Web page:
Welcome to the second edition of Legal Landscape, a series we have developed with Onvia’s blog to provide government contractors with a quick, but thorough, summary of important legal developments and regulations in government contracting, as well as a plain-English explanation of how those developments may affect contractors at all levels of government. In this issue, we discuss recent compliance and enforcement trends in federal as well as state and local government contracting. State and local contractors should keep in mind that state and local agencies often look to changes in federal regulations as a guideline; changes recently made in the federal arena are likely to trickle down to state and local governments soon.
On January 8, 2015 the U.S. Court of Appeals for the Fourth Circuit issued a decision in United States v. Triple Canopy, which broadened the reach of the False Claims Act (FCA) by embracing the theory of implied certification. While it is too early to speculate about the impact of the decision, it certainly could result in a rise in whistle blower and government initiated actions under the FCA.
The case stems from a security services contract at Al Asad Airbase in Iraq, which was awarded to Triple Canopy in 2009. As a part of the contract, Triple Canopy was required to provide security personnel who possessed specific firearms training and who were able to pass a U.S. Army qualifications course with a minimum score. Scorecards indicating that personnel passed the qualifications course were to be maintained in each employee’s personnel file.
Triple Canopy hired 332 Ugandan guards to work at the Airbase. The guards’ personnel files indicated that they met the training requirements; however, once they arrived on site and were retested, it was discovered that they were unable to properly perform. To overcome this, Triple Canopy falsified scorecard sheets indicating that its personnel were, in fact, qualified.
For the 12 month contract period Triple Canopy presented monthly invoices to the government and received payments totaling over 4 million dollars. Sometime later, a former employee filed a qui tam action in the Eastern District of Virginia alleging that the FCA had been violated. The government intervened alleging that Triple Canopy knowingly presented false claims to the government. Specifically, the government alleged “that Triple Canopy knew the guards did not satisfy [the contract’s] marksmanship requirement but nonetheless billed the government the full price for each and every one of its unqualified guards and falsified documents in its files to show that the unqualified guards each qualified as a Marksman on the U.S. Army Qualification course.”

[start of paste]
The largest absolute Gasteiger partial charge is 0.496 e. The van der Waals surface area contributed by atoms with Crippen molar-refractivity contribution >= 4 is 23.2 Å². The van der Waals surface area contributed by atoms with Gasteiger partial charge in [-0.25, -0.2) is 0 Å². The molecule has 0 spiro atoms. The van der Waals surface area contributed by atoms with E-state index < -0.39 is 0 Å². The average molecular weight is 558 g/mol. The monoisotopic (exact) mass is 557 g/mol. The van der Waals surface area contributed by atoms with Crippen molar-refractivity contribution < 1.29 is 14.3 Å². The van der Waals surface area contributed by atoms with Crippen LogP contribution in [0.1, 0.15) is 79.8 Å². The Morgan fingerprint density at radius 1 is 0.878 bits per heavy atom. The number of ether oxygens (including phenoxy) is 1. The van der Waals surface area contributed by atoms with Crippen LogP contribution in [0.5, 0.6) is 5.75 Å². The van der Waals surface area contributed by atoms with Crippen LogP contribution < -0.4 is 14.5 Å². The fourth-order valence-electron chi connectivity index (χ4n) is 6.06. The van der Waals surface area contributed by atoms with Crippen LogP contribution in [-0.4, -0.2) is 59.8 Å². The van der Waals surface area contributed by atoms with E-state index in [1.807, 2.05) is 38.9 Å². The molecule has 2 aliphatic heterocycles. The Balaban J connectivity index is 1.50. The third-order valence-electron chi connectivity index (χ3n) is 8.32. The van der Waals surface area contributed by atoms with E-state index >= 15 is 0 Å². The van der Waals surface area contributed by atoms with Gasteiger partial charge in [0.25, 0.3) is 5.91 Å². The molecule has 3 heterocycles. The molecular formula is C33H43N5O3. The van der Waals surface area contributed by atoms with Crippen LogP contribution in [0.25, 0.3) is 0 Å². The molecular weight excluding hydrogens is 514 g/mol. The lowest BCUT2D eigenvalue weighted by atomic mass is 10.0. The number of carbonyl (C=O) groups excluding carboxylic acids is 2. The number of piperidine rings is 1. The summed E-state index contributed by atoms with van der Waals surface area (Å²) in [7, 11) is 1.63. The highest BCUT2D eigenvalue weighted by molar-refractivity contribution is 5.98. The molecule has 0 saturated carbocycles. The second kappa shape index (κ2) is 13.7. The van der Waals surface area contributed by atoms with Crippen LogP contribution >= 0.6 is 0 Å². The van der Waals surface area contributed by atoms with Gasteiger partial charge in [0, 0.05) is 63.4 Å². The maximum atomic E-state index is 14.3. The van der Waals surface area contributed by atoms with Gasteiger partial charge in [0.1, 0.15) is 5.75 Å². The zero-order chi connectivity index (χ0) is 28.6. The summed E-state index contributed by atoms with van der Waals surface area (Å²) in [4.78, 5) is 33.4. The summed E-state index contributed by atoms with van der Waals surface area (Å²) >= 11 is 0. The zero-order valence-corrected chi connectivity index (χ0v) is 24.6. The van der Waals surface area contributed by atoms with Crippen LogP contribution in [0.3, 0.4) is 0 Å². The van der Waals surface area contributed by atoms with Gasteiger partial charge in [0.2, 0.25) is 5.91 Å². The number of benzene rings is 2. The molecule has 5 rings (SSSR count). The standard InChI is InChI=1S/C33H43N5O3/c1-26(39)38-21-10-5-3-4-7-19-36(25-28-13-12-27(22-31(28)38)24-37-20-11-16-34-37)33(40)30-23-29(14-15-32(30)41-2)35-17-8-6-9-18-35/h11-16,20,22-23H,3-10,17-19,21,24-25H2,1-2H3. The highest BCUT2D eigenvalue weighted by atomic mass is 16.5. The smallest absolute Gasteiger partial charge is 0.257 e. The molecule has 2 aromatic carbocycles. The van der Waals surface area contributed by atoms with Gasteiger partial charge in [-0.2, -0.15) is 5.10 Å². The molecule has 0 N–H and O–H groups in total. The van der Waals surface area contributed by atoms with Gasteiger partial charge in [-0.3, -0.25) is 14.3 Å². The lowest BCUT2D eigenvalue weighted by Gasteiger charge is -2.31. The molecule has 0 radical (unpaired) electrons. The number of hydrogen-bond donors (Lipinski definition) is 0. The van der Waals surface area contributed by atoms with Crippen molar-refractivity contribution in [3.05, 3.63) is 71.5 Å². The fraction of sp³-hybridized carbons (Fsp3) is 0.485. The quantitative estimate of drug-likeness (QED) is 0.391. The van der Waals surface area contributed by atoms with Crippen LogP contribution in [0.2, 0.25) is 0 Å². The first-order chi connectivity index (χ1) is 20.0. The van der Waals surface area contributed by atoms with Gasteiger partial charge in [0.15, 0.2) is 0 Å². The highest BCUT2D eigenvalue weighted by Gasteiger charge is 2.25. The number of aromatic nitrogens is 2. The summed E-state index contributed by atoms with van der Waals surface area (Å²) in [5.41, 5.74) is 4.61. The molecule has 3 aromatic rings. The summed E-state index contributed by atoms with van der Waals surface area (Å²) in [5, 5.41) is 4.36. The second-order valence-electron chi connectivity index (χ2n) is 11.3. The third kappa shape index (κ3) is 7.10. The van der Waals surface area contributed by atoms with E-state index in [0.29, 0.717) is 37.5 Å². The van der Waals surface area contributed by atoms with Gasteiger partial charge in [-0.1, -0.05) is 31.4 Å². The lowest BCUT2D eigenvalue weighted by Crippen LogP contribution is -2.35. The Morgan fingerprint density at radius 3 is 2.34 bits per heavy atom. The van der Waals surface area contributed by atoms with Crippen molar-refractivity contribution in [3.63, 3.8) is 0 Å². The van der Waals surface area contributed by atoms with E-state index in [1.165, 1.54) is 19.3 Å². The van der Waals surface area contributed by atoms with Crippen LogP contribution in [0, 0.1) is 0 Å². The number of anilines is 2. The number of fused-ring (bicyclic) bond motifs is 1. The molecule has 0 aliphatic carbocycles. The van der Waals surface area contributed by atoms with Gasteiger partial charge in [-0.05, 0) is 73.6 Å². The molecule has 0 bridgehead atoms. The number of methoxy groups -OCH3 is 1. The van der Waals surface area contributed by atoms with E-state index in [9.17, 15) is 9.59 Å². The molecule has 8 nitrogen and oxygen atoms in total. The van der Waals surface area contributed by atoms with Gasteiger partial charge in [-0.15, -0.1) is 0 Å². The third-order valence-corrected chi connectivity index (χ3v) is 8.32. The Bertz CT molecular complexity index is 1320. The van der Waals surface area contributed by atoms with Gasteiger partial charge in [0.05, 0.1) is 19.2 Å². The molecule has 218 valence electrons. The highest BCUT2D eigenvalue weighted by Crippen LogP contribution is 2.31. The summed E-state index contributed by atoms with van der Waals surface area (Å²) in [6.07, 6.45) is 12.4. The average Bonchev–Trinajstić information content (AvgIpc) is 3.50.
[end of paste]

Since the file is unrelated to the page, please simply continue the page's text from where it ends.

Triple Canopy filed a motion to dismiss. The basis for this motion was the government’s failure to sufficiently plead that Triple Canopy submitted a demand for payment that contained a false statement. The motion went on to state that the government failed to prove that a false record was created by Triple Canopy, which the government relied upon in paying Triple Canopy. The Court agreed. In its opinion, the Court asserted that the government did not plead “that Triple Canopy submitted a demand for payment that contained an objectively false statement.” In other words, because the actual claim for payment did not contain a false statement, there was no violation of the FCA. Further, the Court held that the “Government … failed to allege that the [Contracting Officer’s Representative] ever reviewed the scorecards,” demonstrating that the government did not rely upon a false record because it did not examine the scorecards before it made payment. The United States (along with the former employee) appealed to the Fourth Circuit.
On appeal the Fourth Circuit reversed the District Court’s ruling. The Court held that the “Government pleads a false statement when it alleges that the contractor, with the requisite scienter, made a request for payment under a contract and withheld information about its noncompliance with material contractual requirements. The pertinent inquiry is whether, through the act of submitting a claim, a payee knowingly and falsely implied that it was entitled to payment.” The Fourth Circuit further found that, although Triple Canopy had not submitted certifications that were false on their face, the government plead sufficient evidence to sustain a FCA claim under a theory of implied certification.
In making this finding, the Court acknowledged the broad purpose of the FCA by stating that “claims can be false when a party impliedly certifies compliance with a material contractual condition [which] gives effect to Congress’ expressly stated purpose that the FCA should reach all fraudulent attempts to cause the Government to pay out sums of money or to deliver property or service.” Here, the material contractual condition was the guards’ qualifications, which Triple Canopy falsified. As the Court explained “common sense strongly suggests that the government’s decision to pay a contractor for providing base security in an active combat zone would be influenced by knowledge that the guards could not, for lack of a better term, shoot straight….[and further] if Triple Canopy believed that the marksmanship requirement was immaterial to the government’s decision to pay, it was unlikely to orchestrate a scheme to falsify records on multiple occasions.” Essentially, the Fourth Circuit found that the claim itself did not have to be false as long as the underlying information that formed the basis of the claim was material and false.